Speaking Out Against Patriarchy

January 28, 2013 | Revolution Newspaper | revcom.us


A team from Revolution newspaper joined the Stop Patriarchy crew in Washington D.C. for the first couple of days during the Week of Action to Defend Abortion & Defeat the War on Women. During this time, we were able to talk with several of the volunteers about their reasons for coming, how they see the stakes of this struggle, and the things they were learning. Following are four of these interviews. Check back later for more...

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"An Outraged Young Person"

This interview is with a volunteer from New York:

I'm a revolutionary, a student, and I'm an outraged young person who is here to do what needs to be done, for humanity, for women, for the future.

What brought you here?

Well, I was brought into this whole movement for revolution about a year ago through actually being a Women and Gender Studies major at school and taking all these classes which really teach you about the realities that are going on in the world, on the basis of gender relations, but also other things too, what's happening all over the world, like this "war on drugs" bullshit, all these kind of atrocities that are going on. These classes kind of teach you what the root of it is, but obviously not any way of changing it. And I was always kind of left with, well this is what is happening but what are we going to do about it. And luckily Revolution newspaper came in one day to one of my classes and had the newspaper and I just saw whatever the article was, and it was the most real headline and real story that I had ever seen. I don't remember what the article was, but seeing this I was so intrigued. And I've always been someone who is very unapologetic for just telling the truth and seeing something like this that was very unapologetic and just very real was so refreshing and I knew that I had to follow this wherever it was going and that brought me to Revolution Books and really understanding what the newspaper is for and getting into the movement and then finding Sunsara Taylor and this Stop Patriarchy network and learning what it is about and challenging myself as to why porn is so bad and these kind of things and what it's doing to society.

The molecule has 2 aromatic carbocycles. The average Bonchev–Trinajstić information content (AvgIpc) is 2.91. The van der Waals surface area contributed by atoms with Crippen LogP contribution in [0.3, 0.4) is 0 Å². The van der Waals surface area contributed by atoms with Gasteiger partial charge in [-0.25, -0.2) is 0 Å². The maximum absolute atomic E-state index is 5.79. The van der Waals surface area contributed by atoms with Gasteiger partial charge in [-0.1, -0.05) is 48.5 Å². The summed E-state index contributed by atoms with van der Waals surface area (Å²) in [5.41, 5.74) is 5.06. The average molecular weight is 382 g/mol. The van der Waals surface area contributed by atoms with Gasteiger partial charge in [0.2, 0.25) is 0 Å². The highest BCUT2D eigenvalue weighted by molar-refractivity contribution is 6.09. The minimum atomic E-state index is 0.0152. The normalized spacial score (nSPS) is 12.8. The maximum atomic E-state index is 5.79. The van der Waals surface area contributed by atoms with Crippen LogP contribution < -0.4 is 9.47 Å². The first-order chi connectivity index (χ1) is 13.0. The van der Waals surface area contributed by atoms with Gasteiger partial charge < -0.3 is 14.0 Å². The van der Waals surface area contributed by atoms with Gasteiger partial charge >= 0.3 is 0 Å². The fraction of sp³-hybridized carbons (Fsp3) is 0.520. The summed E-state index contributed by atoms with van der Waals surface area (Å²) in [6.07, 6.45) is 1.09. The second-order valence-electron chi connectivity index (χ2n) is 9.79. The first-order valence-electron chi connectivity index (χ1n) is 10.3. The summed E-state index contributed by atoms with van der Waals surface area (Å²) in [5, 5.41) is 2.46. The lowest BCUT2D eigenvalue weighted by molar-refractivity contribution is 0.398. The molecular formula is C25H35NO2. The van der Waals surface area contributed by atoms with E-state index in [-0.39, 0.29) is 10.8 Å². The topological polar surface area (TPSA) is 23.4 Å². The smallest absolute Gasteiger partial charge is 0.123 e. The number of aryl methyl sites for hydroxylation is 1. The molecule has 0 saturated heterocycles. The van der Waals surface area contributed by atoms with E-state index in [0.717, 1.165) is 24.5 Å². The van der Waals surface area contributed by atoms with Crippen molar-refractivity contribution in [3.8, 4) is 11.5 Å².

This was a challenge to you?

Yes, I watched porn and I didn't think anything about it.

Maybe you could talk about that because I know this has been something that has been very controversial.

I wasn't really ever in a position where I was going to uphold porn because as someone who just understands reality and real arguments I can understand very quickly why it's so detrimental to society—and just watching it and not thinking about those things but also not having those things posed to me. So it was just easy for me to not think about it. But then coming to the store and getting into those questions made me think about these things differently.

Was it just like a thing of this is for me, and not thinking about what it means in society?

Yeah, it was just like quick sexual gratification, whatever, it does what it needs to do and then you put it away and that's it. But that's not it. And I never thought of it that way.